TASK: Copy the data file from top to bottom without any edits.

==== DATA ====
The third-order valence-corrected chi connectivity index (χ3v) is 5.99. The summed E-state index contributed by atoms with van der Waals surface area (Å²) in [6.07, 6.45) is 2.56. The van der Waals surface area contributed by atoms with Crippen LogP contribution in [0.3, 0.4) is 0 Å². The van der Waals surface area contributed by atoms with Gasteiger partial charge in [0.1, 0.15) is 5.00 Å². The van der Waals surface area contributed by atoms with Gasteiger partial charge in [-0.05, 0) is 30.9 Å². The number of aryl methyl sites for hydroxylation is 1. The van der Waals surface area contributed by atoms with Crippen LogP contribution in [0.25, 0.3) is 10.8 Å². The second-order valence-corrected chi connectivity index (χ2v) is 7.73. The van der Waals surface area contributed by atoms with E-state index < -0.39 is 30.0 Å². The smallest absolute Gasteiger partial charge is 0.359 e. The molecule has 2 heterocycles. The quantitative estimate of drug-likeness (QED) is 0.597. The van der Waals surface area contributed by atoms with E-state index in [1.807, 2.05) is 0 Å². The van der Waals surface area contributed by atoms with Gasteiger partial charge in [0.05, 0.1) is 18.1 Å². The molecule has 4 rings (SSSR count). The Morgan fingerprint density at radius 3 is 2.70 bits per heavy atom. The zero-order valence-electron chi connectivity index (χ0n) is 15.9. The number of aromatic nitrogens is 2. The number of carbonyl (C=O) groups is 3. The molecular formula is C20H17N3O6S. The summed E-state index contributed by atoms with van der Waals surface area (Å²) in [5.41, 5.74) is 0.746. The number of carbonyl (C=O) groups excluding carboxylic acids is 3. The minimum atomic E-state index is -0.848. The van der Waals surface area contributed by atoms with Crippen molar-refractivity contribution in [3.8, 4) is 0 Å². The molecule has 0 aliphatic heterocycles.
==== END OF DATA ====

The third-order valence-corrected chi connectivity index (χ3v) is 5.99. The summed E-state index contributed by atoms with van der Waals surface area (Å²) in [6.07, 6.45) is 2.56. The van der Waals surface area contributed by atoms with Crippen LogP contribution in [0.3, 0.4) is 0 Å². The van der Waals surface area contributed by atoms with Gasteiger partial charge in [0.1, 0.15) is 5.00 Å². The van der Waals surface area contributed by atoms with Gasteiger partial charge in [-0.05, 0) is 30.9 Å². The number of aryl methyl sites for hydroxylation is 1. The van der Waals surface area contributed by atoms with Crippen LogP contribution in [0.25, 0.3) is 10.8 Å². The second-order valence-corrected chi connectivity index (χ2v) is 7.73. The van der Waals surface area contributed by atoms with E-state index < -0.39 is 30.0 Å². The smallest absolute Gasteiger partial charge is 0.359 e. The molecule has 2 heterocycles. The quantitative estimate of drug-likeness (QED) is 0.597. The van der Waals surface area contributed by atoms with E-state index in [1.807, 2.05) is 0 Å². The van der Waals surface area contributed by atoms with Gasteiger partial charge in [0.05, 0.1) is 18.1 Å². The molecule has 4 rings (SSSR count). The Morgan fingerprint density at radius 3 is 2.70 bits per heavy atom. The zero-order valence-electron chi connectivity index (χ0n) is 15.9. The number of aromatic nitrogens is 2. The number of carbonyl (C=O) groups is 3. The molecular formula is C20H17N3O6S. The summed E-state index contributed by atoms with van der Waals surface area (Å²) in [5.41, 5.74) is 0.746. The number of carbonyl (C=O) groups excluding carboxylic acids is 3. The minimum atomic E-state index is -0.848. The van der Waals surface area contributed by atoms with Crippen molar-refractivity contribution in [3.8, 4) is 0 Å². The molecule has 0 aliphatic heterocycles.